In April this year, the EHRC advised the government that changing the legal definition of sex in the Equality Act to “biological sex” would make offering single-sex services more straightforward and provide clarity in a “polarised and contentious” area.
This change would also make it easier to exclude transgender people from specific services or groups.
The advice was criticised by some campaigners at the time.
UN independent expert Victor Madrigal-Borloz wrote in May, external that the EHRC’s advice around changing the legal definition of sex “was to offer the government a formula through which it could carry out discriminatory distinctions currently unlawful under UK law”.
Mr Madrigal-Borloz added that he was “of the opinion that this action of the EHRC is wholly unbecoming of an institution created to ‘stand up for those in need of protection and hold governments to account for their human-rights obligations’”.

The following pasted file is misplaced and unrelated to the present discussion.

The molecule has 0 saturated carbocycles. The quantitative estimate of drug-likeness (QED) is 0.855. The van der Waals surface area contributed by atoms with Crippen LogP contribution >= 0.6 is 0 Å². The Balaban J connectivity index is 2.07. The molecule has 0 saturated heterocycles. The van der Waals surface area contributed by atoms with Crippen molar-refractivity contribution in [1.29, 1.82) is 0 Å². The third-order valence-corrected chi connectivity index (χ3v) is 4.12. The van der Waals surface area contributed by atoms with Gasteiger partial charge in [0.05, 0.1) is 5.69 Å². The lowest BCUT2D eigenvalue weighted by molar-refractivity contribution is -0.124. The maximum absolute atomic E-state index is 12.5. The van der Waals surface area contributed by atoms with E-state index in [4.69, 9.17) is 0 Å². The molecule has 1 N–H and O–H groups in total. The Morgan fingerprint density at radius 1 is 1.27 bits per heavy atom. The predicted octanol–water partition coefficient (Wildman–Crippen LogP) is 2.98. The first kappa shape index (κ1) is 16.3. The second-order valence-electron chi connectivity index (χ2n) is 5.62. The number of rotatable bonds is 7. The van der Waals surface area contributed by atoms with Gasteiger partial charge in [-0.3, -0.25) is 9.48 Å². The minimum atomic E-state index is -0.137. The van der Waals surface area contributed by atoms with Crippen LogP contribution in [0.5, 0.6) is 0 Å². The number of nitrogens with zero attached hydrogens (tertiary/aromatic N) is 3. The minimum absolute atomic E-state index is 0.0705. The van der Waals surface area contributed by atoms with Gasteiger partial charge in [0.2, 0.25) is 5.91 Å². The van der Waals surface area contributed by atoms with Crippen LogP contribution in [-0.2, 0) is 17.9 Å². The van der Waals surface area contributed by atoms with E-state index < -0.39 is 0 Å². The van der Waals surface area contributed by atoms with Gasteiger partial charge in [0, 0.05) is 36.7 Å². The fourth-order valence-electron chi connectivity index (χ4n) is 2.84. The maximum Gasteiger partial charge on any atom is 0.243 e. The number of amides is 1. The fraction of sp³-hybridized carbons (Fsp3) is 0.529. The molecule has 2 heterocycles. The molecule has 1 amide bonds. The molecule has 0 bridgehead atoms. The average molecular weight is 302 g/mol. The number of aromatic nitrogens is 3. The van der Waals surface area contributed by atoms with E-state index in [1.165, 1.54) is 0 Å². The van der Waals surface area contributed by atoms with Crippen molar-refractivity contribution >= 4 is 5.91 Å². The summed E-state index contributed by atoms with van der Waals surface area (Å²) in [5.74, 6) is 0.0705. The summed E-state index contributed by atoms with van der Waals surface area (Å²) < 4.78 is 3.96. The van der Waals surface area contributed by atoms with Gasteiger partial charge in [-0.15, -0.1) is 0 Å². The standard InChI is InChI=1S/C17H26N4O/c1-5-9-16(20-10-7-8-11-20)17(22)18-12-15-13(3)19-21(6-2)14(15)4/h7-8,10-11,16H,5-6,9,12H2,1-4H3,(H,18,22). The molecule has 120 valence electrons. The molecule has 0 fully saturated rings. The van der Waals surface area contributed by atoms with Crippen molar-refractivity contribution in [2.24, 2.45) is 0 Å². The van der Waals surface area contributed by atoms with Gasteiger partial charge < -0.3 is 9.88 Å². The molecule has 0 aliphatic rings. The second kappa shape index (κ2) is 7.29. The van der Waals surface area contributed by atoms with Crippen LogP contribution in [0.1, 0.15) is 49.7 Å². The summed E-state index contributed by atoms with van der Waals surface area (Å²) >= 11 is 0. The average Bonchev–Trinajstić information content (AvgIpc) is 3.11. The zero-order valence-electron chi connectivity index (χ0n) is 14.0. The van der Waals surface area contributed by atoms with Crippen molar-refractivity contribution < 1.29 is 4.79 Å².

Baroness Falkner highlighted to the BBC that the EHRC had its “A status” re-accredited by Ganhri in October 2022 for the third time, as part of a process that takes place every five years.
“There was only one issue that I think was at all controversial in this intervening period, and that was the advice we had given to the Minister for Women and Equalities, Kemi Badenoch, clarifying the definition of sex in the Equality Act,” Baroness Falkner told Woman’s Hour.
“The Equality Act uses the words sex and gender interchangeably,” she said, “this leads to a lot of confusion for service providers, for public-sector organisations, private-sector organisations”.
Baroness Falkner added: “We are here to protect and promote human rights… and we will continue to do that irrespective of what happens here.”